Four years later I'm still at it. I've done a few collaborative releases with friends, but most of the stuff I've made is unreleased. Most of it is really not that good. But every once in a while, something will have a little glimmer of something interesting, and so the game is to grab hold of those little interesting things, and collect them and refine them and find tidy little homes for them next to the other interesting things, and eventually have enough interesting things to compose a thoroughly interesting song, and eventually have enough thoroughly interesting songs to stitch together a totally bitchin debut LP.


That has been the goal since the beginning, and so far I have exactly one song that is good enough for the LP.


I'm starting a new paragraph to give the last sentence a little extra punctuation. That's a little writer's trick. Did it grab your attention? Good, because it was an extremely misleading statement. At the rate I'm going you might think the album will take 40 years. I designed my writer's trick to make you falsely assume this. In reality, the album had like seven songs at one point and then after I finished the eighth one, I decided that that one should be the new bar for how good the songs should be, and everything else got canned. That's also not the first time such a thing has happened. So most of the process of making this album will actually be the process of my learning to make music, and then once I can make a whole bunch of songs that all meet an equally high standard of competence, I'll have something to share with the world.


...Actually, I do have some stuff to share right now, too! I like to do a lot of fuckaround stuff (in fact it's crucial to the learning process, at least for me) and every once in a while I'll release some of it under a wacky pseudonym on me n' my friends' crappy bandcamp page!


The Connecticut Hungry Tapes - a few months ago I challenged myself to record one song every day before breakfast. Many days I did not eat until 3 pm. Here are the highlights of that experiment, which I just released yesterday. I like a lot of it! **

Een! and Een! 2 - Me n Reid made these in one day each. You can even tell!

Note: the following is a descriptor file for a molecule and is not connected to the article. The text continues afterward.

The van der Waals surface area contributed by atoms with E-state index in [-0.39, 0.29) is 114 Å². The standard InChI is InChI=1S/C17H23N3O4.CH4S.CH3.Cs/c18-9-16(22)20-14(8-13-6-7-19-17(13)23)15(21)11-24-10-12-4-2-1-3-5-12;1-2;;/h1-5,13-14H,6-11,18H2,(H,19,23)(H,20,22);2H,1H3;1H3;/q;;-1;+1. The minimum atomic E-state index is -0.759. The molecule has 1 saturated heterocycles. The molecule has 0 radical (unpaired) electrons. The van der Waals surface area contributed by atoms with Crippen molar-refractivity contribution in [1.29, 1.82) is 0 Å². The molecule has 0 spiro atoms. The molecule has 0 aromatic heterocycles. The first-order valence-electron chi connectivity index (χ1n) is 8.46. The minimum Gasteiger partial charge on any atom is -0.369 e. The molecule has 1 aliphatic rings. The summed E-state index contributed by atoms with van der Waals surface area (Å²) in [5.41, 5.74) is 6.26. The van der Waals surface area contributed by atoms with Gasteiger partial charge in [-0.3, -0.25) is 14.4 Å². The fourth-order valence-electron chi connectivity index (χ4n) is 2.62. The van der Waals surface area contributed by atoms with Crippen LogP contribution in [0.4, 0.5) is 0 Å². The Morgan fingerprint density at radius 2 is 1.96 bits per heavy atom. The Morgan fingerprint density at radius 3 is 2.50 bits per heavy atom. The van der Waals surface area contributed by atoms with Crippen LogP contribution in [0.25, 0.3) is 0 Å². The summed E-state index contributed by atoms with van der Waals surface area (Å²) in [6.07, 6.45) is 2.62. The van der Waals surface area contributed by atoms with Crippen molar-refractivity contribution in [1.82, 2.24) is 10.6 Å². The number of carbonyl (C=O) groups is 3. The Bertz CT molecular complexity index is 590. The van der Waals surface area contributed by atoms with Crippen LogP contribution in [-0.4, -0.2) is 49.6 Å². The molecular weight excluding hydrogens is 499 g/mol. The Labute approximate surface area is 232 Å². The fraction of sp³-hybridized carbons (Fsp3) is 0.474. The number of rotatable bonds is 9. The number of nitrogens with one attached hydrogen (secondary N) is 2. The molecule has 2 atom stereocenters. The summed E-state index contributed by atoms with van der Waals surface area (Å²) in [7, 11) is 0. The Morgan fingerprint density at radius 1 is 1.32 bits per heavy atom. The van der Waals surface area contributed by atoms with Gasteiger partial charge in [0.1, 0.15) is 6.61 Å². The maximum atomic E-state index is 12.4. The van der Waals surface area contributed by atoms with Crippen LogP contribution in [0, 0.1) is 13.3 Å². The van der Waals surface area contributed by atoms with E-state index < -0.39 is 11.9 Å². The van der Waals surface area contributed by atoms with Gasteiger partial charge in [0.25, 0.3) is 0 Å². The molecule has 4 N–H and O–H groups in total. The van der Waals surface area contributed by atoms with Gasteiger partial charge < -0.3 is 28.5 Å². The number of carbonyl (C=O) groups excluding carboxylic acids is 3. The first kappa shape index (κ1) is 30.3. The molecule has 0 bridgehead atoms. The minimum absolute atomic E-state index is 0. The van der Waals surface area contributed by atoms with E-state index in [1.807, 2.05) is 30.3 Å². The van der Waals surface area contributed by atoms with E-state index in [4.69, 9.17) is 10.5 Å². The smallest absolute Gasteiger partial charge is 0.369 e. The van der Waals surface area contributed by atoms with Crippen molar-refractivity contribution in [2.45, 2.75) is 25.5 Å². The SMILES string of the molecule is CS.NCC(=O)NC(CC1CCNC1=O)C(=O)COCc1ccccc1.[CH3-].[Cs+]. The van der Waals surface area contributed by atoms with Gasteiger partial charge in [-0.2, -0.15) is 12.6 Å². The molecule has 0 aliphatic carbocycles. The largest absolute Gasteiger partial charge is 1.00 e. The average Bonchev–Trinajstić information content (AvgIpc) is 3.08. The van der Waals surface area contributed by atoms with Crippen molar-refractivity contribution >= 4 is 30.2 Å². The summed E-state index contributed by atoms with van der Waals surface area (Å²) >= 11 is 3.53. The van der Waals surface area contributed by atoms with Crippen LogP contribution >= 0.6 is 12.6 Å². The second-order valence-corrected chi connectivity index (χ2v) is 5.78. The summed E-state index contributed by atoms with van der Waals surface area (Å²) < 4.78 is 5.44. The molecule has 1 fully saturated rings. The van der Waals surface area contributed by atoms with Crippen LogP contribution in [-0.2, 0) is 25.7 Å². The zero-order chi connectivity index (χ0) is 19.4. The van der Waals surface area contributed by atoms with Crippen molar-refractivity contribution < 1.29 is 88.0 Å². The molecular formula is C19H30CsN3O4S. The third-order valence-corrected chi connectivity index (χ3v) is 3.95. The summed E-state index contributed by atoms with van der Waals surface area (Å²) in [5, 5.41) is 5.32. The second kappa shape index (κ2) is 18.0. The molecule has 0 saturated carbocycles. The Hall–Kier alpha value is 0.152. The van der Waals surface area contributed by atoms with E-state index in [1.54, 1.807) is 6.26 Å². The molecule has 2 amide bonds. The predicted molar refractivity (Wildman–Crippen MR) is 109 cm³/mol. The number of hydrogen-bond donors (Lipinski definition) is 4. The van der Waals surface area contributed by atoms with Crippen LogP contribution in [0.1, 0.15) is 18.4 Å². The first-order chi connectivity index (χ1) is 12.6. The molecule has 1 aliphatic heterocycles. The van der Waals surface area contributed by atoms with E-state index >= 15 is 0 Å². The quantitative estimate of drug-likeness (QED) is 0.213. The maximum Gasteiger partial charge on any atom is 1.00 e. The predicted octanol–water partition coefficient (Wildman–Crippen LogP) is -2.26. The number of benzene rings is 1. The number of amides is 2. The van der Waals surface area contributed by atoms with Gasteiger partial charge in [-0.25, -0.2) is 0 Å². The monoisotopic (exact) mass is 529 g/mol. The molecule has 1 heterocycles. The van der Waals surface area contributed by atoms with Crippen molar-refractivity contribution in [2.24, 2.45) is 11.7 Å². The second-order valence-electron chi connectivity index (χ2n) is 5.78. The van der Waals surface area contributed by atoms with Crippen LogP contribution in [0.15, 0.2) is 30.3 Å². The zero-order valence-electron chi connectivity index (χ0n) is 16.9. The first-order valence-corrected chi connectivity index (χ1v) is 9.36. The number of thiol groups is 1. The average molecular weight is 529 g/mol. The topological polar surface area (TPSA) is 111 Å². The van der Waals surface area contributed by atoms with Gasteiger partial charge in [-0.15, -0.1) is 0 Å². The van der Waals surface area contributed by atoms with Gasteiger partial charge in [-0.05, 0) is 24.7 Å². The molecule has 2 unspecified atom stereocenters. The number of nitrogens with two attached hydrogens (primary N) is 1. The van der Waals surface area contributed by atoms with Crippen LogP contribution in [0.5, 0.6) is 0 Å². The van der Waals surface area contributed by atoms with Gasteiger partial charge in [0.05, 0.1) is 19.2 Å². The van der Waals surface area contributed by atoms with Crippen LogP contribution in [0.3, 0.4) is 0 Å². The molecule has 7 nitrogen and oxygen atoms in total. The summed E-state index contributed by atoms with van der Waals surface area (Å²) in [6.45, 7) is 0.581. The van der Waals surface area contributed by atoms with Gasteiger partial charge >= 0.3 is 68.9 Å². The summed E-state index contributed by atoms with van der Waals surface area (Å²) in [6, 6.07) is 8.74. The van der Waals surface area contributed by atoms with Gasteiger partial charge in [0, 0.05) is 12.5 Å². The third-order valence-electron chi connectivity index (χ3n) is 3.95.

I also worked on a few albums in an exquisite corpse sort of process with some other friends I met right here on newgrints! If you're only going to listen to one thing I link here, make it this:

Exqs 3 - The Others Are Here


The second one was also good

 

It seems like the hot trend now is for all your favorite internet toonists to decide they are also bedroom pop musicians, so if I want to eventually release anything "real" it's going to have to be pretty good or I'll be "just another guy who did all the usual internet artist stuff" instead of "the guy who did x and y and z and they ALL kicked ass." And because I'd hate to be that first guy, I've been devoting a lot of time and energy to trying to be good at this music thing - good enough that you won't just hear it and think "wow that's pretty good for a guy who is mainly an animator and video games guy", good enough that upon hearing it you will forget about me, the animator/video games guy, and just think "wow that's pretty good." Or even, "really good," and proceed to repeatedly listen to it as if it were something you heard on your spotify discover weekly.


--


(Present Day) I know most people will not be too interested in the music stuff, since music especially seems to be the sort of deal where it either is or isn't "your thing" and there's way too much of it out there to be bothered with some guy who is still "just learning," but if you're big into experimental art-project stuff, or have a taste for things that are a little rough around the edges or outsider-y, you might find something you like in there. If you're intrigued but don't have the time or patience for a full album, people have said these specific tracks were good.


If you listen to any of that and there's a song or sound or moment you think is cool, let me know! It's always neat to see where my tastes align or don't with the people who listen. The last song I linked almost got left on the cutting room floor because I thought it was too shitty, but bobby liked it so I left it in.


iu_436473_2559389.webp


* I mean not really, because there's a practical infinity of stuff to learn, and infinity minus anything is still infinity, but once you learn all the basic stuff everything just takes a lot more work to understand, so that's really what I'm talking about here.

** As of 10/3/2021 I am the only person to purchase my own album on bandcamp, because I wanted it on my phone. It looks really sad.